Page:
As far as the Fish and Wildlife Dept. being quick to initiate an investigation when a Grizzly is shot or killed, they can have at it. If I have a charging Grizzly coming at me, I'm not going to wait till it's in pepper spray range to see if it is going to stop or turn around. If I have a gun, I'm going to be tossing some lead at it. I'm a police officer and I'm all about following the law, but when it comes to a situation like this, I would rather be judged by 12 than carried by 6. You know the old saying, "better wrong and alive than right and dead."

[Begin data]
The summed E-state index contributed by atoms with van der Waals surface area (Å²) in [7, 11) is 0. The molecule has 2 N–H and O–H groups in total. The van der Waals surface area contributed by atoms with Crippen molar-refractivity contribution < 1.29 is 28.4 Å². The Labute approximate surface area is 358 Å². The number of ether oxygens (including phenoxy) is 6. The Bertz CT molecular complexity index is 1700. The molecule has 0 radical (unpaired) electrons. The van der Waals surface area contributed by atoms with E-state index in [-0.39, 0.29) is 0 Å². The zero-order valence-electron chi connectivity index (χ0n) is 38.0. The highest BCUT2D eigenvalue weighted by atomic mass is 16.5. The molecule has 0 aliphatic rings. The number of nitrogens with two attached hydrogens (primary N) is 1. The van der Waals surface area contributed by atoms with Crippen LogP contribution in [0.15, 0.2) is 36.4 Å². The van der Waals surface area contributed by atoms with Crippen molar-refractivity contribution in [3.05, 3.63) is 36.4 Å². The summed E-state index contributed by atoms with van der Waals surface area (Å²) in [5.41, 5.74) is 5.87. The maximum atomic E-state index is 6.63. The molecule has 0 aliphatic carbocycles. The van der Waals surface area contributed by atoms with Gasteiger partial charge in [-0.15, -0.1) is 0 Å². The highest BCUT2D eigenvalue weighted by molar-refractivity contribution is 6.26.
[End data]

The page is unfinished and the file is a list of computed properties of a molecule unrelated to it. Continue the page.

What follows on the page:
Trooper, I am in 100% agreement with you. That being said, people who are out in the woods, and may be exposed to Grizzlies need to seriously think about what may happen to them if they kill a protected bear. I made that decision a long time ago, and I am prepared to go to jail to protect my life. Most likely, if you kill a Grizzly without it having touched you in any way, you will serve time over it. Those are just the facts that we hunters and outdoorsmen have to deal with and prepare for. It is a good idea however, to carry the pepper spray and if you do have to shoot the bear, empty the pepper spray on it after you have shot it. There is really no way to tell which was fired first. This way, at least it LOOKS like you did not want to kill the bear right off.